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Sunday, April 11, 2021

Outrage in IIM got justice for Manjunath

Mullatti, an alumnus of IIM Lucknow, and Jaishankar, who graduated from IIM Bangalore, fought the case for over nine years.

Written by Sumegha Gulati | New Delhi |
March 12, 2015 2:16:51 am

For Anjali Mullatti and her husband H Jaishankar — founders of the Manjunath Shanmugam Trust — Wednesday’s Supreme Court order handing out life term to six convicts for the murder of Indian Oil Corporation manager S Manjunath came as a quiet victory.

Mullatti, an alumnus of IIM Lucknow, and Jaishankar, who graduated from IIM Bangalore, fought the case for over nine years after Manjunath was shot dead in November 2005 for cracking down on corruption.

Manjunath, Mullatti told The Indian Express, was 10 years her junior at IIM Lucknow and neither she nor her husband knew him personally. “There was a lot of outrage against the murder among IIM students who created a group to voice their views. We found that nobody was focusing on the case progress. That was also the time when there was outrage in the Jessica Lal murder case and a fair amount of activism on the ground. So Jai and I decided to form an entity, and in February 2006, the Manjunath Shanmugam Trust was born.”

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Mullatti said a friend connected them to noted lawyer Kamini Jaiswal. The trial was then going on in a court in Kheri. “Jaiswal was extremely helpful. She introduced us to advocate I B Singh, who told us he would not charge for fighting the case,” Mullatti said.

Mullatti said Jaiswal and Singh’s dedication were “important milestones” that led to the conviction of the accused in the trial court seven years ago.

She added, “The concerned sub-inspector was very helpful. We also got in touch with several media houses. We needed it to be in public eye,” Mullatti said.

Mullatti said she and Jaishankar took turns to travel from Mysore to Kheri to attend every single hearing: “If you are not there, why would anybody else be there?”

Students of IIM Lucknow, too, formed a volunteer group to assist.

“My first motivator to form this trust was Manju’s mother. He was from a lower-middle class background and the mother speaks only Tamil. She once said she cries tears of blood but could do nothing as they are ‘poor people’. I heard that and I said, as a community, a fraternity, IIM is powerful. I have been active on the alumni network, so I know a few phone calls can raise money, get work done. But I never knew we would get so deeply involved.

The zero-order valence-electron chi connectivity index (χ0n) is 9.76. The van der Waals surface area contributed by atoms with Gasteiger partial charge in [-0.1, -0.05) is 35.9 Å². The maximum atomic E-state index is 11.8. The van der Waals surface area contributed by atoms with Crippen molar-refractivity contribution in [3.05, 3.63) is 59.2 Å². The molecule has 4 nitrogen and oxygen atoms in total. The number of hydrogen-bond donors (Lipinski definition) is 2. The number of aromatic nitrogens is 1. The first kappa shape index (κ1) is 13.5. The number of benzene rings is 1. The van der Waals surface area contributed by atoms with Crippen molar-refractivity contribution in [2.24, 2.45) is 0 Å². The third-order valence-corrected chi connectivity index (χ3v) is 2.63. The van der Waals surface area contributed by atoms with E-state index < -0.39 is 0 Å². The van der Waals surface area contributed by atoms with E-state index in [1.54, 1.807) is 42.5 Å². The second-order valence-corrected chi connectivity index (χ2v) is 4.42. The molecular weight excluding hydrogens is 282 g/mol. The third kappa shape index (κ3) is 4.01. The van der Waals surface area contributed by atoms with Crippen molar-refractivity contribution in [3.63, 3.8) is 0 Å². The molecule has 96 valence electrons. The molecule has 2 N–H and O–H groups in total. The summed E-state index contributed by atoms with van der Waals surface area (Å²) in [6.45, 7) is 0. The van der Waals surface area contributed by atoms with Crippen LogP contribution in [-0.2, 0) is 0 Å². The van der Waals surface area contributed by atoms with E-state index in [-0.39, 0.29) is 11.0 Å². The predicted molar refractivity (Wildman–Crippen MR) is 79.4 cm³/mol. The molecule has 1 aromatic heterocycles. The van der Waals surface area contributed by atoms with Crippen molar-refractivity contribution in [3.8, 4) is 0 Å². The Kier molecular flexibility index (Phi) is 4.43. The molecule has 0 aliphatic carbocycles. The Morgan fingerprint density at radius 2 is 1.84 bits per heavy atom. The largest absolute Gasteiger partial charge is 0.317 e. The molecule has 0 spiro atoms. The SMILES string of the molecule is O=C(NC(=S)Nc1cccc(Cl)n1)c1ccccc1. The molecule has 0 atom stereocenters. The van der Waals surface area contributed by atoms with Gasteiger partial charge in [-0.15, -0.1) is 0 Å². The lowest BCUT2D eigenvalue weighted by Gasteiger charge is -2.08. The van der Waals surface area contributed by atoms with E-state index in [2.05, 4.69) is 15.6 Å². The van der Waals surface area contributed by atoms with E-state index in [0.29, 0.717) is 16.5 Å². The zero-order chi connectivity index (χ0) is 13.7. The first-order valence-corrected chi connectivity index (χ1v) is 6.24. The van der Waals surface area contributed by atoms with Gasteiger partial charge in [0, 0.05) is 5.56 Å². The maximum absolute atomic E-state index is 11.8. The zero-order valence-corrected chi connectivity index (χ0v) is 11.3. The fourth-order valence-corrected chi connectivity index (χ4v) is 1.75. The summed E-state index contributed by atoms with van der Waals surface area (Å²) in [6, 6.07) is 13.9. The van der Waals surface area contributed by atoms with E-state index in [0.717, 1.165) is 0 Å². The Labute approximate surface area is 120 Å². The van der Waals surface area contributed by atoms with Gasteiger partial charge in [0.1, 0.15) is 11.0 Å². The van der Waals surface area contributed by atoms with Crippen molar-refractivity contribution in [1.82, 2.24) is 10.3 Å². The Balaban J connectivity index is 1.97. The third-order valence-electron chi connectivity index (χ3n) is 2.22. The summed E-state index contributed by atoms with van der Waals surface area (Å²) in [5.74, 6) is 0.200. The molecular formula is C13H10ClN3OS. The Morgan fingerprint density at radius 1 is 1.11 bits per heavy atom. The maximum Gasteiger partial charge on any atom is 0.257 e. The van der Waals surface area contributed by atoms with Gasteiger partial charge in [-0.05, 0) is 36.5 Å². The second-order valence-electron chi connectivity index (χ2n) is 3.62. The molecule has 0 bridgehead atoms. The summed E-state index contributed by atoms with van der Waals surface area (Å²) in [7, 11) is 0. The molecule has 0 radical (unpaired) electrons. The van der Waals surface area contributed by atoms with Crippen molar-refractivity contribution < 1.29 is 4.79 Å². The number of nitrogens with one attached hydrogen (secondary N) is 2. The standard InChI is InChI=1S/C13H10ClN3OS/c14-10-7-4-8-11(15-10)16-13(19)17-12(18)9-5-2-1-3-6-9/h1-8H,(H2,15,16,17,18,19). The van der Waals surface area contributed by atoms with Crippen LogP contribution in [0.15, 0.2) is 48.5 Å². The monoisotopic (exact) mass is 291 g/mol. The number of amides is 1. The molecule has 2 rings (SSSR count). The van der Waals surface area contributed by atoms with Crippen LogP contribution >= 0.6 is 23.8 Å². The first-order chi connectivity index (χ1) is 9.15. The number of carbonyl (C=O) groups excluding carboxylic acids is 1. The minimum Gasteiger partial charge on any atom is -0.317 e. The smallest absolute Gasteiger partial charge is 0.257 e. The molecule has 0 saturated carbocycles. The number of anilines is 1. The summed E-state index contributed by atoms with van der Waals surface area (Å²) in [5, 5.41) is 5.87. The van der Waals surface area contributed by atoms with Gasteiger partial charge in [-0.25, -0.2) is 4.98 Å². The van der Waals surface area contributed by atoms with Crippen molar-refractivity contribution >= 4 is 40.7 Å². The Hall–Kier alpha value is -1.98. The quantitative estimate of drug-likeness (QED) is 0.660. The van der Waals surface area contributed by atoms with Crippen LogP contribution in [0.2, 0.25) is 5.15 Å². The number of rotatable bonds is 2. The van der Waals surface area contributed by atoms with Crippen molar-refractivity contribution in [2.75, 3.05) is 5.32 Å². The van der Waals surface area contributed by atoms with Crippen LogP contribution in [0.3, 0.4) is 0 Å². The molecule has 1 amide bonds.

Once a huge responsibility comes, you cannot shirk it,” she said.

Once the couple took the lead, others came forward to help. “A widow from an old-age home once sent her pension cheque of Rs 1,000 but we sent it back saying we only needed her blessings. She sent us the cheque again — this time of Rs 2,000,” she said.

Whenever Mullatti and Jaishankar would visit Kheri, they would stay at an accommodation in IIM Lucknow. “Manju was known to be happy-go-lucky, loved to sing… He could have been a friend. He was a boy next door. That’s what made us angrier. He was just doing his job.”

Manjunath, who grew up in Kolar in Karnataka, had a younger brother, Raghavendra, and a younger sister, Sujata.  Raghavendra said Manjunath was very social and had a huge friend circle. Though “quite average” in studies, he was good at sports and music. He was also the first in the family to get into IIM.

The family had been looking for a bride for him when he was killed. Raghavendra remembers the day they got the bad news. “My father fainted. It took us time to become normal. Nothing can replace Manju but we are slowly learning to cope,” he said.

CHAIN OF EVENTS

November 18, 2005: Manjunath takes a room at a hotel in Gola Gokaran area.

November 19: Manjunath goes to Mittal Automobile petrol pump, conducts inspection and apparently finds anomalies. The pump was owned by Sulakshan Mittal, father of the main accused Pawan Mittal alias Monu Mittal. He apparently tells the petrol pump owner he would send a report to his headquarters. He forgets a measuring instrument at the pump. Monu decides to kill Manjunath before he can send the report. He contacts his friend Devesh Agnihotri for help.
At 9.30 pm, Manjunath returns to the petrol pump. An employee tells him the instrument is kept in a cupboard and the keys are with Monu. An employee calls up Monu who arrives after 10 minutes with Devesh. They accompany Manjunath to the car. As he is getting inside, Monu and Devesh shoot him dead and push the body to the rear seat. Monu asks two of his employees to dispose the body.

November 20: Sitapur police stop a car at 8 am in an area under Maholi police station and find a body inside. Two occupants, Rakesh Anand and Vivek Sharma, are taken into custody. Deceased identified as S Manjunath.

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